White House Says Reports That Trump Revealed Classified Data Are Wrong
DAVID GREENE, HOST:
What did President Trump tell Russia's foreign minister, and was it classified? Those are some of the questions this morning. Multiple news outlets are reporting that the president revealed sensitive intelligence to both Russia's foreign minister and Russia's ambassador when they visited the Oval Office last week. Sources quoted by the paper said Trump divulged information about ISIS that was provided by a U.S. ally. The president himself has been tweeting about that this morning.
Quote, Trump said, "as president, I wanted to share with Russia, which I have the absolute right to do, facts pertaining to terrorism and airline safety. Plus, I want Russia to greatly step up their fight against ISIS and terrorism," end quote. Last night at the White House, this was what national security adviser H.R. McMaster had to say.
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H R MCMASTER: The president and the foreign minister reviewed a range of common threats to our two countries, including threats to civil aviation. At no time, at no time, were intelligence sources or methods discussed. And the president did not disclose any military operations that were not already publicly known.
GREENE: OK, let's bring in NPR national political correspondent Mara Liasson. Good morning, Mara.
MARA LIASSON, BYLINE: Hi, David.
GREENE: So the president is saying in these tweets he had the absolute right to share information with these Russian officials. But is he saying that it was classified or not? Is he admitting to anything here?
LIASSON: Well, that's not clear. But it does seem he's doing something very similar to what he did last week in the firing of James Comey episode. He seems to have just undercut his top aides because it sounded like he was confirming the story that the national security adviser, the clip you just played, said was false. He - although he called the information facts, not classified information. This raises a lot of questions. Was Donald Trump unhappy with his portrayal in The Post story as passing this information to the Russians inadvertently in a bragging way so now he's reframing the story as I did it on purpose?
He's trying to backfill an explanation for this. He also tweeted about leakers being the real problem here. Does that mean he's confirming that he did leak classified information? Does he think the Russians are our friends and should have this information? After all, the intelligence community has called them a major threat to the United States and said that they're actually helping ISIS in Syria. So this is very unclear. And it raises a lot of questions going forward. What ally would share information and intelligence with the U.S. if the president is so careless with it?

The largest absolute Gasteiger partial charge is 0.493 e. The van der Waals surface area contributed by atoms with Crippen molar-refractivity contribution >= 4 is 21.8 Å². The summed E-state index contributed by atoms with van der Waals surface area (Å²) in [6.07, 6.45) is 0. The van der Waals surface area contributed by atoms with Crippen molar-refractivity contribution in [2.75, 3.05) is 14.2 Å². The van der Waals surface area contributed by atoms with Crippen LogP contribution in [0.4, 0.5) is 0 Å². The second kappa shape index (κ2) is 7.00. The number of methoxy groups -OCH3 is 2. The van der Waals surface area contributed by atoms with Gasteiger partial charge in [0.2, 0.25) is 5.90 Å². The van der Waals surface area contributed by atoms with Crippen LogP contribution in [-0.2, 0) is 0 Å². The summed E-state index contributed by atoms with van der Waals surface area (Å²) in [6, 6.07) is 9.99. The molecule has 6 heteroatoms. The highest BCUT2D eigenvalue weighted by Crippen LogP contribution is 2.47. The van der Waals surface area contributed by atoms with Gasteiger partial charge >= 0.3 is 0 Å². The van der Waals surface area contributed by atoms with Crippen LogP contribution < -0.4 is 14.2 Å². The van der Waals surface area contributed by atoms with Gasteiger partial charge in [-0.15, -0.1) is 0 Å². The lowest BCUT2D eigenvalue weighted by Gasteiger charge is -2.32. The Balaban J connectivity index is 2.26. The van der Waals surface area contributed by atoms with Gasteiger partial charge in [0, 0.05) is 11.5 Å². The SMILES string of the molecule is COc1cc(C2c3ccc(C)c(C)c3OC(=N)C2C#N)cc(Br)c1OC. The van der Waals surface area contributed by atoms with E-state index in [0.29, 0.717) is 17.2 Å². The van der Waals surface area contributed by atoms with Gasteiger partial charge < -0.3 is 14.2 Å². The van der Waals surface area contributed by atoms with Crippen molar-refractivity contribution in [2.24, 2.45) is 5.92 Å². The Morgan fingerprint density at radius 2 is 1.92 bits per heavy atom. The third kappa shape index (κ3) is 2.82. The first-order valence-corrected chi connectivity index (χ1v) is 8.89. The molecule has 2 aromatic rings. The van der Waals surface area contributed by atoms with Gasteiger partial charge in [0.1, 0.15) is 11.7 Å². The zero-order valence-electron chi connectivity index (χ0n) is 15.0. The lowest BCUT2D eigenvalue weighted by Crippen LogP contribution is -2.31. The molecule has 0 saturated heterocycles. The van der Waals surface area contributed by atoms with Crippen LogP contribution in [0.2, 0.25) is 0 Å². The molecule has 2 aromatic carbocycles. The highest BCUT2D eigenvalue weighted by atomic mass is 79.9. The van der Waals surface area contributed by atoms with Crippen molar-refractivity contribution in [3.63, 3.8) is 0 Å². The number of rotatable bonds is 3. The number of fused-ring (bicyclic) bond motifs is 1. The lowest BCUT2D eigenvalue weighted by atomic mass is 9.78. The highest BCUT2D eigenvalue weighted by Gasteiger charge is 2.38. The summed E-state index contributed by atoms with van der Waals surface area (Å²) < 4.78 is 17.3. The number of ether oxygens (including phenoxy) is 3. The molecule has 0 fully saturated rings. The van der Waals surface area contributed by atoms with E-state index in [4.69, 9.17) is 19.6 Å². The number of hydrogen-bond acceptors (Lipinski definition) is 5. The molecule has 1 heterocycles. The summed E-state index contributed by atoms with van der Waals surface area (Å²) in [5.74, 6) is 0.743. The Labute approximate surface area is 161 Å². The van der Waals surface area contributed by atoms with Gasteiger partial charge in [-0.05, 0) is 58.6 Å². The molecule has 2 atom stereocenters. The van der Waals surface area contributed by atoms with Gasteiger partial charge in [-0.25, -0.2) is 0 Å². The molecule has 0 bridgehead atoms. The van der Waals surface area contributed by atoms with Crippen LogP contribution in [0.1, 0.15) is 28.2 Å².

GREENE: Although we should say, couldn't you argue that what McMaster said and what the president said might not be that far apart? I mean, McMaster's saying that at no time did the president reveal intelligence sources or methods. The president's saying he has an absolute right to share information. And doesn't the president have the right to declassify anything he wants to?
LIASSON: Well, those are separate questions. Yes, he has the right to declassify anything. This goes under the heading of lawful but awful. As soon as the president says something, he declassifies it. And, yes, McMaster was very careful. He never denied that the president revealed highly sensitive, classified information. And today in his tweets, the president merely talked about facts, not classified information. But still, the impression is he's confirming a story that McMaster said was false.
GREENE: And this is a story that has certainly caught the attention of members of Congress. I mean, you're beginning to hear from some pretty prominent Republicans in the Senate who seem really concerned.
LIASSON: Oh, absolutely. Bob Corker, who's the chairman of the Senate Foreign Relations Committee, was very harsh. He said the White House was in a downward spiral. They have to come to grips with this. Look, the president has been chipping away at his goodwill and credibility with Republicans on Capitol Hill for months. He'd fired Comey for investigating his campaign's ties to Russia. Then he shifted his explanations on that. He has slowly but surely kind of gotten rid of whatever reservoir of goodwill there is.
And now he's going to need it, especially as the investigations go forward. And he's about to go on a major foreign trip where he meets with our allies in the Middle East and Europe.
GREENE: All right, NPR's Mara Liasson. Mara, thanks.
LIASSON: Thank you. Transcript provided by NPR, Copyright NPR.